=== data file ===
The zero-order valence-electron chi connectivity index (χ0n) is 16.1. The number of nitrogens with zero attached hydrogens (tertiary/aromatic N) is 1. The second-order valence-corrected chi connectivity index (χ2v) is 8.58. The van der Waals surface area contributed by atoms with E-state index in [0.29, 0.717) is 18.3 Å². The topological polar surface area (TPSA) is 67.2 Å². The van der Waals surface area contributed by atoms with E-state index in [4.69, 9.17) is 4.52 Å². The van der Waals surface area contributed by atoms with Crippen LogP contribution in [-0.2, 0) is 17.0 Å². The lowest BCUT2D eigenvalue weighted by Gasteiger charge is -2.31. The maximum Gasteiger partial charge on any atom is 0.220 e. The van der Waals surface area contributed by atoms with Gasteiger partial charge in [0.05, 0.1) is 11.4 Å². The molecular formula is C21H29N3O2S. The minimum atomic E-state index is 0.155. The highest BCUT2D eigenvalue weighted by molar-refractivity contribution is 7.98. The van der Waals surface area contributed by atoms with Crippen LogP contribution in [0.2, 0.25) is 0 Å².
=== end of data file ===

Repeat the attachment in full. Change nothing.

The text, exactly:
The zero-order valence-electron chi connectivity index (χ0n) is 16.1. The number of nitrogens with zero attached hydrogens (tertiary/aromatic N) is 1. The second-order valence-corrected chi connectivity index (χ2v) is 8.58. The van der Waals surface area contributed by atoms with E-state index in [0.29, 0.717) is 18.3 Å². The topological polar surface area (TPSA) is 67.2 Å². The van der Waals surface area contributed by atoms with E-state index in [4.69, 9.17) is 4.52 Å². The van der Waals surface area contributed by atoms with Crippen LogP contribution in [-0.2, 0) is 17.0 Å². The lowest BCUT2D eigenvalue weighted by Gasteiger charge is -2.31. The maximum Gasteiger partial charge on any atom is 0.220 e. The van der Waals surface area contributed by atoms with Gasteiger partial charge in [0.05, 0.1) is 11.4 Å². The molecular formula is C21H29N3O2S. The minimum atomic E-state index is 0.155. The highest BCUT2D eigenvalue weighted by molar-refractivity contribution is 7.98. The van der Waals surface area contributed by atoms with Crippen LogP contribution in [0.2, 0.25) is 0 Å².